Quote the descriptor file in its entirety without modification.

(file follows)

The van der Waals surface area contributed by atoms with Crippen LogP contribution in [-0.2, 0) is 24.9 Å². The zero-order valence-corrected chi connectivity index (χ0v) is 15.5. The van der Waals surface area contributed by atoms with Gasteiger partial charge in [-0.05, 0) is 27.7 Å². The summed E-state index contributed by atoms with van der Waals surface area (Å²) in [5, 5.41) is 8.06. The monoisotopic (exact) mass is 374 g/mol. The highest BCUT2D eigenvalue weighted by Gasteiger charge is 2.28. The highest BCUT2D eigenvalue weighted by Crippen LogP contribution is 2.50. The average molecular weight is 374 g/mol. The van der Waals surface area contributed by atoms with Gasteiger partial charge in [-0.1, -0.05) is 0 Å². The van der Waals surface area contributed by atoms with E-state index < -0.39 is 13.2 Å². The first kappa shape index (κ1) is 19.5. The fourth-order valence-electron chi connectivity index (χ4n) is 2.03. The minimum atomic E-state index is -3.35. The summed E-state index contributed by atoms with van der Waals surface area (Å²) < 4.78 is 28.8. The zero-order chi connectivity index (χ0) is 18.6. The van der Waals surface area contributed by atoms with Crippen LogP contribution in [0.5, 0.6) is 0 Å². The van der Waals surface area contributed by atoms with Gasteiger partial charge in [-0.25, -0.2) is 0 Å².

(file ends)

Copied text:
The van der Waals surface area contributed by atoms with Crippen LogP contribution in [-0.2, 0) is 24.9 Å². The zero-order valence-corrected chi connectivity index (χ0v) is 15.5. The van der Waals surface area contributed by atoms with Gasteiger partial charge in [-0.05, 0) is 27.7 Å². The summed E-state index contributed by atoms with van der Waals surface area (Å²) in [5, 5.41) is 8.06. The monoisotopic (exact) mass is 374 g/mol. The highest BCUT2D eigenvalue weighted by Gasteiger charge is 2.28. The highest BCUT2D eigenvalue weighted by Crippen LogP contribution is 2.50. The average molecular weight is 374 g/mol. The van der Waals surface area contributed by atoms with Gasteiger partial charge in [-0.1, -0.05) is 0 Å². The van der Waals surface area contributed by atoms with E-state index < -0.39 is 13.2 Å². The first kappa shape index (κ1) is 19.5. The fourth-order valence-electron chi connectivity index (χ4n) is 2.03. The minimum atomic E-state index is -3.35. The summed E-state index contributed by atoms with van der Waals surface area (Å²) < 4.78 is 28.8. The zero-order chi connectivity index (χ0) is 18.6. The van der Waals surface area contributed by atoms with Crippen LogP contribution in [0.5, 0.6) is 0 Å². The van der Waals surface area contributed by atoms with Gasteiger partial charge in [-0.25, -0.2) is 0 Å².